Road and road construction effects on habitat use of small mammals and birds in Zoige alpine wetland
Qiang Dai, Zuoping Yuan, Jindong Zhang, Yong Yang, Ming Zhang, Qiang Zhang, Haijun Gu, Zhijun Liu, Yi Jian, Yuezhao Wang
Biodiv Sci. 2006, 14 (2):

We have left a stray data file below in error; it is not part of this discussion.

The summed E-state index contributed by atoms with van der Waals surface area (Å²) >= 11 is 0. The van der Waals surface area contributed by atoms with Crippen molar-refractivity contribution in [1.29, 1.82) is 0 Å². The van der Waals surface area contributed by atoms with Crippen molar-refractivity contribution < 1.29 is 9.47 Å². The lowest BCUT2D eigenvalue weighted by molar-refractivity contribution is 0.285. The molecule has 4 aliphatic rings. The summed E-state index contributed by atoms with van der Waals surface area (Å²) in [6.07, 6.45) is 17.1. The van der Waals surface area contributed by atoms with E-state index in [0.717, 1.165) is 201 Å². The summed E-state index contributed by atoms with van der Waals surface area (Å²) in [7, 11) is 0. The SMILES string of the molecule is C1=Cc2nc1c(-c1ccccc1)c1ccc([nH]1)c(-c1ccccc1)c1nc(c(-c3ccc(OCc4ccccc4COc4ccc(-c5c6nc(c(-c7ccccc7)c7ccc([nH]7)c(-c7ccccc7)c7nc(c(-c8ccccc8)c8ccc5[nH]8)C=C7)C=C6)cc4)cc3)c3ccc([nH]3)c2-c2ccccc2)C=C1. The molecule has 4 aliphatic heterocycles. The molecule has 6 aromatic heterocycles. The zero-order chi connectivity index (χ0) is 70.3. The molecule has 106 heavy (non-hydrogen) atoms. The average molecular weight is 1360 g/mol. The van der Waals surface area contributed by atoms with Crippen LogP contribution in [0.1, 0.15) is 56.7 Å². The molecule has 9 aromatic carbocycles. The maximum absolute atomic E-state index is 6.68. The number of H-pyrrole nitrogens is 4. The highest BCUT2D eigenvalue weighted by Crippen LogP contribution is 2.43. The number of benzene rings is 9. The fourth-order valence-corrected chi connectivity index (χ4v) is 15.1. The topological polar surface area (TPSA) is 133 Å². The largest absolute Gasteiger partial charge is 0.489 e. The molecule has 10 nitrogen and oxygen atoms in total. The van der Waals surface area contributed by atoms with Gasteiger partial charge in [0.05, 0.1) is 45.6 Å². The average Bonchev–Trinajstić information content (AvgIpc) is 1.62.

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To investigate the effects of road and road construction on habitat use of wildlife, we surveyed the distribution of small mammals and birds in the vicinity of two roads, one operational and one under construc-tion, in Zoige alpine wetland, Sichuan. To investigate mammals, average herb height and herb coverage, we set up eight plots on each side of the two roads. In each plot, we set up seven subplots at various distances, i.e. 10 m, 20 m, 50 m, 100 m, 200 m, 400 m, and 800 m away from the roads. In each subplot we established three 10 m×10 m grids. We counted burrows of Ochotona curzoniae and mounds of Myospalax baileyi to calculate density. We also set up eight plots on one side of the road under construction to record the species and number of birds. In each plot, we set up 500 m-long-transects at distances of 50 m, 200 m, and 400 m away from the road. The results showed that the average density of burrows of O. curzoniae peaked in grids 400 m from edge of road under construction where it was significantly higher than that of grids 10 m from road edge. However, for operational road, the average density of burrows was highest in grids 200 m from road edge, and no significant differences were found among grids at different distances. As for the density of mounds of M. baileyi, there was no significant difference among the grids at different distances from both roads. The average density of mound of M. baileyi peaked in grids 100 m from working road edge, while it peaked in grids 10 m from edge of road under construction. In general, the density of both Passeriformes and Falconiformes birds tended to increase with the distance away from the roads while this trend was not found in bird richness. The Passeriformes birds were significantly denser in transects at 400 m than in those at 200 m and 50 m, whereas the Falconiformes birds showed no significant variation. In conclusion, the road-effect zone for Ochotona curzoniae is 400 m wide, whereas for birds, especially Falconiformes, it is wider than 400 m.